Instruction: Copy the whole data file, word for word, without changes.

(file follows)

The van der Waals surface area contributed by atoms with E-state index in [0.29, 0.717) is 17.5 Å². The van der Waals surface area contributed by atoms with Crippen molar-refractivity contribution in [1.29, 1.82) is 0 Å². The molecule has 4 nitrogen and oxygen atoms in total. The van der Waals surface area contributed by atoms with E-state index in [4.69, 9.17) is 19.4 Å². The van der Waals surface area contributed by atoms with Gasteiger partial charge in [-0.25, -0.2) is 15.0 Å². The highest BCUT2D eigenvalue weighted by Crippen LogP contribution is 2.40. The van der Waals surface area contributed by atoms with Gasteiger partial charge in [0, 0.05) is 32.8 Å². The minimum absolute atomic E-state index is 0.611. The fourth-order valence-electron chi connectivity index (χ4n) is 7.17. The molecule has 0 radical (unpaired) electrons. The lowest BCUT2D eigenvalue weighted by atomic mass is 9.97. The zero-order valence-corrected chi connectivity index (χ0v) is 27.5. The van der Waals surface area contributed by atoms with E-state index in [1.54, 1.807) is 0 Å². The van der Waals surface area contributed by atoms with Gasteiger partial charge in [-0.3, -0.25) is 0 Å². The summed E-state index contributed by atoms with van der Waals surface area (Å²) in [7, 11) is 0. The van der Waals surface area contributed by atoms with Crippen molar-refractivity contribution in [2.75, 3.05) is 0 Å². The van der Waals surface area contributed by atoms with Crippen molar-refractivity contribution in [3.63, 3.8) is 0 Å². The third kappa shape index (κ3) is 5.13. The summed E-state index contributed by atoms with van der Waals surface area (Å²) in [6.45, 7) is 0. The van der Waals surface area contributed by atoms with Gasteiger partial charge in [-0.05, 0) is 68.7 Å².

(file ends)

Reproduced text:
The van der Waals surface area contributed by atoms with E-state index in [0.29, 0.717) is 17.5 Å². The van der Waals surface area contributed by atoms with Crippen molar-refractivity contribution in [1.29, 1.82) is 0 Å². The molecule has 4 nitrogen and oxygen atoms in total. The van der Waals surface area contributed by atoms with E-state index in [4.69, 9.17) is 19.4 Å². The van der Waals surface area contributed by atoms with Gasteiger partial charge in [-0.25, -0.2) is 15.0 Å². The highest BCUT2D eigenvalue weighted by Crippen LogP contribution is 2.40. The van der Waals surface area contributed by atoms with Gasteiger partial charge in [0, 0.05) is 32.8 Å². The minimum absolute atomic E-state index is 0.611. The fourth-order valence-electron chi connectivity index (χ4n) is 7.17. The molecule has 0 radical (unpaired) electrons. The lowest BCUT2D eigenvalue weighted by atomic mass is 9.97. The zero-order valence-corrected chi connectivity index (χ0v) is 27.5. The van der Waals surface area contributed by atoms with E-state index in [1.54, 1.807) is 0 Å². The van der Waals surface area contributed by atoms with Gasteiger partial charge in [-0.3, -0.25) is 0 Å². The summed E-state index contributed by atoms with van der Waals surface area (Å²) in [7, 11) is 0. The van der Waals surface area contributed by atoms with Crippen molar-refractivity contribution in [2.75, 3.05) is 0 Å². The van der Waals surface area contributed by atoms with Crippen molar-refractivity contribution in [3.63, 3.8) is 0 Å². The third kappa shape index (κ3) is 5.13. The summed E-state index contributed by atoms with van der Waals surface area (Å²) in [6.45, 7) is 0. The van der Waals surface area contributed by atoms with Gasteiger partial charge in [-0.05, 0) is 68.7 Å².